The higher your IQ coefficient is, the more drinks you take daily. These are the results of a research made by the Medical Research Council and published in the "American Journal of Public Health," which points that women are particularly prone to drink heavily in their thirties, if they have an over-the-average intelligence.
It seems that being smart enough to know the bad effects
of alcohol is not enough and the stressful jobs of high-skilled professionals push them to the alcohol relief. This is especially true if women attempt to ascend in male-dominated professions.
"An explanation might be that success in the workplace requires, in some circumstances, a willingness to drink frequently and to excess in social situations," wrote the authors led by David Batty of the MRC's social and public health sciences unit at Glasgow University.
The team investigated a pool of 8,170 men and women born in the UK during one week in 1970. Their IQ scores at age 10 was compared with data on their alcohol consumption and drink issues at age 30.
It appeared that the men and women who scored higher for childhood mental ability tests displayed higher rates of problem drinking in adulthood, and the likelihood of drink issue was increased for intelligent women compared to men.
It appeared that men and women who drank most days scored the best in childhood mental ability tests, whereas individuals totally abstinent had the lowest marks at the mental ability tests. The largest percentage of women with a history of alcohol issues was amongst those with professional and managerial jobs.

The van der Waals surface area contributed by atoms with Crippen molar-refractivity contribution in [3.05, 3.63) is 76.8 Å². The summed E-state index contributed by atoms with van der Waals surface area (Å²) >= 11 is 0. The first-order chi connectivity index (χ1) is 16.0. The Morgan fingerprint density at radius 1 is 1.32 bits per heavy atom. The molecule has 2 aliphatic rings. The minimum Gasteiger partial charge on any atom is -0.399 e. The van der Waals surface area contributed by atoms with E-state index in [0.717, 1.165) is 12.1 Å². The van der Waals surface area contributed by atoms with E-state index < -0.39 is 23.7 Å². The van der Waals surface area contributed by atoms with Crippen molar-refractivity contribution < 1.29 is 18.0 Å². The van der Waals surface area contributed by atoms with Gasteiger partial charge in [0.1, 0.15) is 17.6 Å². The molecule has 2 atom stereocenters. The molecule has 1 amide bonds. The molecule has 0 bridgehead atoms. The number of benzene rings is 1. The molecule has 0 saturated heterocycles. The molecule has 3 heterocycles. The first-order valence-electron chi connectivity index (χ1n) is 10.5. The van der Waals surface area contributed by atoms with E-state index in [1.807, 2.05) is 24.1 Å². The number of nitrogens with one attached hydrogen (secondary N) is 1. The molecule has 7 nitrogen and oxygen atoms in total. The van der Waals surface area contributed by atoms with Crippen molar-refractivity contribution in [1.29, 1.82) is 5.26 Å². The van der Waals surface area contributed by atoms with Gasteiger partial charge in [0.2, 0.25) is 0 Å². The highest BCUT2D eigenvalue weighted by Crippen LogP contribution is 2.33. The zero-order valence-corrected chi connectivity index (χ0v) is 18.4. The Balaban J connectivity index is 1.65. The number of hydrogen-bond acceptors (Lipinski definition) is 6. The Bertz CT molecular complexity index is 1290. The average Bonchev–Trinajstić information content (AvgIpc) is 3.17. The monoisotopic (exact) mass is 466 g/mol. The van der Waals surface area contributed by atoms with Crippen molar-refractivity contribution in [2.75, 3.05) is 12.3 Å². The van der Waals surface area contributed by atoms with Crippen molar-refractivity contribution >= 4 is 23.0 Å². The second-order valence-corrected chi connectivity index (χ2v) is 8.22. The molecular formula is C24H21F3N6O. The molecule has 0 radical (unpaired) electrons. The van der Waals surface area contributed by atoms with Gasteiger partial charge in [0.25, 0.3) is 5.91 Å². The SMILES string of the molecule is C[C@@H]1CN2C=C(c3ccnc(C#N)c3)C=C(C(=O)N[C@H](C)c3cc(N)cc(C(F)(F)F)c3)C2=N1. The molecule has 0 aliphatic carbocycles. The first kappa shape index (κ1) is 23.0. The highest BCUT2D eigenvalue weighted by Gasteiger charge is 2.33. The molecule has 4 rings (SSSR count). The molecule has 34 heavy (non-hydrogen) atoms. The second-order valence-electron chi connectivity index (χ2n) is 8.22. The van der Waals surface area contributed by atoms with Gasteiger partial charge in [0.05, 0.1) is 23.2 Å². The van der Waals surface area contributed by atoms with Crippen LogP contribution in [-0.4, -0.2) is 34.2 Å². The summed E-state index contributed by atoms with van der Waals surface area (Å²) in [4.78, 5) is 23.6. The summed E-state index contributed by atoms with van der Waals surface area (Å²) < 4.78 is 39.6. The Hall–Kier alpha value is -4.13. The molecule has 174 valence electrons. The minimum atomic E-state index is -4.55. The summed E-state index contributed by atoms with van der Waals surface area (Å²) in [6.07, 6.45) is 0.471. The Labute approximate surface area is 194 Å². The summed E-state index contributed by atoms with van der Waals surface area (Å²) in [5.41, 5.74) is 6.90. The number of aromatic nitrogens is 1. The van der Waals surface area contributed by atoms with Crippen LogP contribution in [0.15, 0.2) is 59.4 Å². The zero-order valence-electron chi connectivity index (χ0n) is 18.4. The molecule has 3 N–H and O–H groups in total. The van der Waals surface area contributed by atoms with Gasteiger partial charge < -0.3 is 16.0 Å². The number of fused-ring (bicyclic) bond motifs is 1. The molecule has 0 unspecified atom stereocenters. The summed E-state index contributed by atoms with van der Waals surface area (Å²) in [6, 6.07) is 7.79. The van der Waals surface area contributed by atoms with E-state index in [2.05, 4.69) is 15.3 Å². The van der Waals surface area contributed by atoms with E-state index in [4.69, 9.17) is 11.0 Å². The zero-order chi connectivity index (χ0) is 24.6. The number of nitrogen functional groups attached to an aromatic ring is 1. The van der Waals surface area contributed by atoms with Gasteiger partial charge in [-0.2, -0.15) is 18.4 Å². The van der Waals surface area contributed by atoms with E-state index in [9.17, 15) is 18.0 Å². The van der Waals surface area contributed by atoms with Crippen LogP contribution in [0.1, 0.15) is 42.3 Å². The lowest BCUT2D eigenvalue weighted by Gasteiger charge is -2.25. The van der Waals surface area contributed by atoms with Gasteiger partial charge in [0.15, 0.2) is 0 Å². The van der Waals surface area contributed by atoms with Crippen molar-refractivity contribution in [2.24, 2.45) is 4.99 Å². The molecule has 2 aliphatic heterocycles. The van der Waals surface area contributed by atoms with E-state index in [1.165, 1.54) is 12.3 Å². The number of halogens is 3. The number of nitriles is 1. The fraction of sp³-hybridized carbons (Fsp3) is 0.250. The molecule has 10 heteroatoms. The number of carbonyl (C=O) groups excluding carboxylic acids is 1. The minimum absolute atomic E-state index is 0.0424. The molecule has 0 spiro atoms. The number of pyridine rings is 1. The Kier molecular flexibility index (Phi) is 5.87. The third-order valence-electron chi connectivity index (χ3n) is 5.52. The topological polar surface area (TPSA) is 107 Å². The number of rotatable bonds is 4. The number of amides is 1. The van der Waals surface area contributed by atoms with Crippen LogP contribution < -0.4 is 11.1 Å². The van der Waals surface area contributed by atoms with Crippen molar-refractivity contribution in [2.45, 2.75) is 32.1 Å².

Overall 47% of men and 22% of women had drinking issues, consuming over the recommended upper limits of 21 units weekly for men and 14 units weekly for women, in the conditions that alcohol-related death rate in the UK has the tendency to rise, from 12.9 deaths per 100,000 in 2005 to 13.4 in 2006.
IQ is for suckers!!!
The study included more than 100,000 participants from around the globe, asking them to complete 12 cognitive tests looking at their memory, reasoning, attention and planning abilities. It found a simple IQ score is misleading when assessing one's intellectual capacity.
"In the past, when people tried to examine how intelligence is related to the brain, they generally approached it with an assumption that there is one dominant form of intelligence which is sub-served by a specific system in the brain. What we found is that the brain regions associated with whatever the 'G Factor' is – what general intelligence is – actually housed more specialized systems, not just one," he explained.
"What we did in our study, that's been different than what's been done before, is to try and understand what the structure of intelligence is by considering the way in which the brain is organized into specialized functional systems – that is, when you look at the brain and you see there are different areas that form networks and support different types of functions," he explained.
Results from the study found that given a broader range of cognitive tasks, the differences in ability relate to at least three components of intelligence – short-term memory, reasoning and verbal aptitude. These three components combined create an intelligence, or "cognitive profile."